The small plane crash in Connecticut that killed one man on board appears to have been a suicide, a U.S. official familiar with the investigation told The Associated Press on Wednesday.
Flight instructor Arian Prevalla survived the East Hartford crash Tuesday. Student pilot Feras Freitekh died. The official said the flight instructor described the student pilot as disgruntled about learning to be a pilot.
The official says the instructor told police there was an altercation in the cockpit during their training flight, and the instructor was unable to regain control of the plane from the student pilot. The plane crashed onto a busy road near jet-engine maker Pratt & Whitney's headquarters.
Earlier Wednesday, the National Transportation Safety Board confirmed that an investigation indicated the crash was intentional.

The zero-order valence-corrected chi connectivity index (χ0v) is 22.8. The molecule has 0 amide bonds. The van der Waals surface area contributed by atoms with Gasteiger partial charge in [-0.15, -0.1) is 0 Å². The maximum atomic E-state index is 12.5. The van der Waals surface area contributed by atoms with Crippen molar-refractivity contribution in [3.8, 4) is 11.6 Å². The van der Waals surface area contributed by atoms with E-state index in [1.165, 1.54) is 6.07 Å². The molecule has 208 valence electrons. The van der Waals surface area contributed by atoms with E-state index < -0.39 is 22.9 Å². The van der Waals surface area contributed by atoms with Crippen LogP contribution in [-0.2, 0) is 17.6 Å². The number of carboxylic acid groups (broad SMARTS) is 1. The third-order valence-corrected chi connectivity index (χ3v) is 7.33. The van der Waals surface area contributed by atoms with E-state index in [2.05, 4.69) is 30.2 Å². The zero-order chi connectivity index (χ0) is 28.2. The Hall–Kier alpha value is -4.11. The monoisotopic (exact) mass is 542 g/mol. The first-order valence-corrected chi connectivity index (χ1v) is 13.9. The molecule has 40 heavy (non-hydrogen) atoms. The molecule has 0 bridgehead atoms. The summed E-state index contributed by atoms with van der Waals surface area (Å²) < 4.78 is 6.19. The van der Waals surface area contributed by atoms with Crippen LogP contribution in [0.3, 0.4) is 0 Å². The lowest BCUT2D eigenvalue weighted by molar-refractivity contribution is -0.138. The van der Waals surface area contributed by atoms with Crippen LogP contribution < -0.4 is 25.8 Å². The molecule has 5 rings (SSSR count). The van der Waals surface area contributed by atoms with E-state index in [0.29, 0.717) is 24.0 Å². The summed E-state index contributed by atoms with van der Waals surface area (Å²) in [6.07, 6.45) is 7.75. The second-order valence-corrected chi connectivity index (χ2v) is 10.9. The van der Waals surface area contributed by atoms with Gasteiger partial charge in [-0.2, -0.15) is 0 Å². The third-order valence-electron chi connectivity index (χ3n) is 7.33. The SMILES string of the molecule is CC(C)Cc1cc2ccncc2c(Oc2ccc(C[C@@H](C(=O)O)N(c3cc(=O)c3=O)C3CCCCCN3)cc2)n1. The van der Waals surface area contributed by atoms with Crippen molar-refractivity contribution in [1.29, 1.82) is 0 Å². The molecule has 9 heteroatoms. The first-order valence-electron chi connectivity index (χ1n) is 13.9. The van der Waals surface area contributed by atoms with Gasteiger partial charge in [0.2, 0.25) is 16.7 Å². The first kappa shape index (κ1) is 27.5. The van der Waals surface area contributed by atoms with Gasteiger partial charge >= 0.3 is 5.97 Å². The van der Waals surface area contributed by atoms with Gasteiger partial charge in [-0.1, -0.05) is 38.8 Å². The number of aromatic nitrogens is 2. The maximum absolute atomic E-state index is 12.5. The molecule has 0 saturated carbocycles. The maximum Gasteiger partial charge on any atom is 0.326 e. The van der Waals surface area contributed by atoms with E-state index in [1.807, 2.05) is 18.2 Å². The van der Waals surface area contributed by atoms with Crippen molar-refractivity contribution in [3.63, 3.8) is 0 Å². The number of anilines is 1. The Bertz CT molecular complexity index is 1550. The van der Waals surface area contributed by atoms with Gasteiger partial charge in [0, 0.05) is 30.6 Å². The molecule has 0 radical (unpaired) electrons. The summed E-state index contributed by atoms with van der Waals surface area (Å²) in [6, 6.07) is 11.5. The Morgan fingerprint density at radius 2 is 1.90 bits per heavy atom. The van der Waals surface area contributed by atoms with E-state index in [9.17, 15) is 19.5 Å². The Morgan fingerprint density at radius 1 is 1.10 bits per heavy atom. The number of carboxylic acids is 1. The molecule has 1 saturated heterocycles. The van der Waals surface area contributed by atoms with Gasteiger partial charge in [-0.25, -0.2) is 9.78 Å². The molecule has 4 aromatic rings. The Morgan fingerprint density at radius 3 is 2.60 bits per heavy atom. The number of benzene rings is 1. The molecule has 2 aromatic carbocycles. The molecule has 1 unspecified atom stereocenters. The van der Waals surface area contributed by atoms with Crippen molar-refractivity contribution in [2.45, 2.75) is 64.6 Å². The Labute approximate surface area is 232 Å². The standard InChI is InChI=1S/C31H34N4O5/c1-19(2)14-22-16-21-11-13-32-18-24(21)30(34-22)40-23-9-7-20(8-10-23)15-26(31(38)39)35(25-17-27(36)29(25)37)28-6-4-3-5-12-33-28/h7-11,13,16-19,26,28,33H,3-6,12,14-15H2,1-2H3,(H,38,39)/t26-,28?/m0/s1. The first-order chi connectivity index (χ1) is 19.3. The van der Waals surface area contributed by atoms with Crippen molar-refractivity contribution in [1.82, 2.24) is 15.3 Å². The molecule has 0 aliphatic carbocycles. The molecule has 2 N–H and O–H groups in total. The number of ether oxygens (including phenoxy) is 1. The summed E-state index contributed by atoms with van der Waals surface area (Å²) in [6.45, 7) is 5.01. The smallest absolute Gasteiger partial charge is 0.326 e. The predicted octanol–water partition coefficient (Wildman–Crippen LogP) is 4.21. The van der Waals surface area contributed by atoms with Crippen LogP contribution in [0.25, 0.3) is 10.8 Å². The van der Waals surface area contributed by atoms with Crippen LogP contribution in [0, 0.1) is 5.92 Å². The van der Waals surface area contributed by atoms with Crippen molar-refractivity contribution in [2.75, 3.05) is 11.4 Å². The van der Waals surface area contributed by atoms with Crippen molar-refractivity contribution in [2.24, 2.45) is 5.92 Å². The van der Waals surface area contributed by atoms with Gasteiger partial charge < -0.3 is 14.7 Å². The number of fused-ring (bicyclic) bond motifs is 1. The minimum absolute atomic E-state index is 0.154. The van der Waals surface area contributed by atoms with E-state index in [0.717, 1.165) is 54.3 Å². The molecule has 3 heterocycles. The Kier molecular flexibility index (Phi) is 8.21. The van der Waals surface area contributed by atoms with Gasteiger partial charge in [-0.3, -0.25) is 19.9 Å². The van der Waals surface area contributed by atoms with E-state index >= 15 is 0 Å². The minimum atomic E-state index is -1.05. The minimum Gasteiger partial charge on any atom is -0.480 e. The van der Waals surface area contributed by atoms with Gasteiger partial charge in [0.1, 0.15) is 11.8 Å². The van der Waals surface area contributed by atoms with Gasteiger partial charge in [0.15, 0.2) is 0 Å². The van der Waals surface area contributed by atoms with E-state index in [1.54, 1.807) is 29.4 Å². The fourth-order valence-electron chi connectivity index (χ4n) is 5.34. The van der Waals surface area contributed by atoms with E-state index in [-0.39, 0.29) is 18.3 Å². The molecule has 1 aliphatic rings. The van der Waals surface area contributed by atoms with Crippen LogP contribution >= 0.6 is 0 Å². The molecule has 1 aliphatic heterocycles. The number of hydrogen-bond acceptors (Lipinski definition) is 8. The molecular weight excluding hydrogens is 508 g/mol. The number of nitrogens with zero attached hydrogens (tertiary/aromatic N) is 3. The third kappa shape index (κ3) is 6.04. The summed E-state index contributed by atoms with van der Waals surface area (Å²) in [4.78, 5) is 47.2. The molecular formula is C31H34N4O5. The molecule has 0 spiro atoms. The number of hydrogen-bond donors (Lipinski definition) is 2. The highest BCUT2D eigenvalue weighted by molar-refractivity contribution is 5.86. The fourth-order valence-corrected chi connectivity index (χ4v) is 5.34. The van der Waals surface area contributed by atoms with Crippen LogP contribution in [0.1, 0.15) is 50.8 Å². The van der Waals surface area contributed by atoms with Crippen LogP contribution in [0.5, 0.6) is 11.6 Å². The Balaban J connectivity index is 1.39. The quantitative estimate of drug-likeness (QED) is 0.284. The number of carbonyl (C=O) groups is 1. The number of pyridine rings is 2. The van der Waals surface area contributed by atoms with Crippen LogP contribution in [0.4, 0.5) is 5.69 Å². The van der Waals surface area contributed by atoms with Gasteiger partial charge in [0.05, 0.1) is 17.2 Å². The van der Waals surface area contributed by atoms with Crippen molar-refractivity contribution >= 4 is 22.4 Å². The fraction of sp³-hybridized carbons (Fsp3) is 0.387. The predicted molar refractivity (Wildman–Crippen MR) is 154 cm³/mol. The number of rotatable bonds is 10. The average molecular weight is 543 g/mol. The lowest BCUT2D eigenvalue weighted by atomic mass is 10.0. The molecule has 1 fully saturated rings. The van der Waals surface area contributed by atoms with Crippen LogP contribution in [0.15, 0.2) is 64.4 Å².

Freitekh, a 28-year-old Jordanian national, was piloting the twin-engine Piper PA-34 Seneca when he told Prevalla he no longer wanted to fly the plane, a law enforcement official told The Hartford Courant. Investigators said there was no indication of terrorism.
Prevalla's social media pages indicate he is president of the American Flight Academy. They say he is originally from Albania and now lives in Hartford.
The NTSB reported that the FBI would take the lead in the investigation. The aircraft had two sets of controls, police said.
Public records show Freitekh has lived in the Chicago suburb of Orland Hills since 2013 and received a federal private pilot certificate last year. He entered the U.S. in 2012 on an M1 visa for flight school and at some point he also aquired an F1 visa for language school, CBS News reported.
The plane hit a utility pole and wires in East Hartford, Conn., around 3:40 p.m. on Tuesday, exploding into a fireball and knocking out power for hundreds of people. The FAA said the plane was on final approach to Brainard Airport in Hartford at the time of the crash.
The Federal Aviation Administration is also involved in the investigation.
"Pratt & Whitney is assisting authorities as needed. We are unable to comment further since this is an active investigation," the company announced in a statement Tuesday.
Fox News' Marta Dhanis and The Associated Press contributed to this report.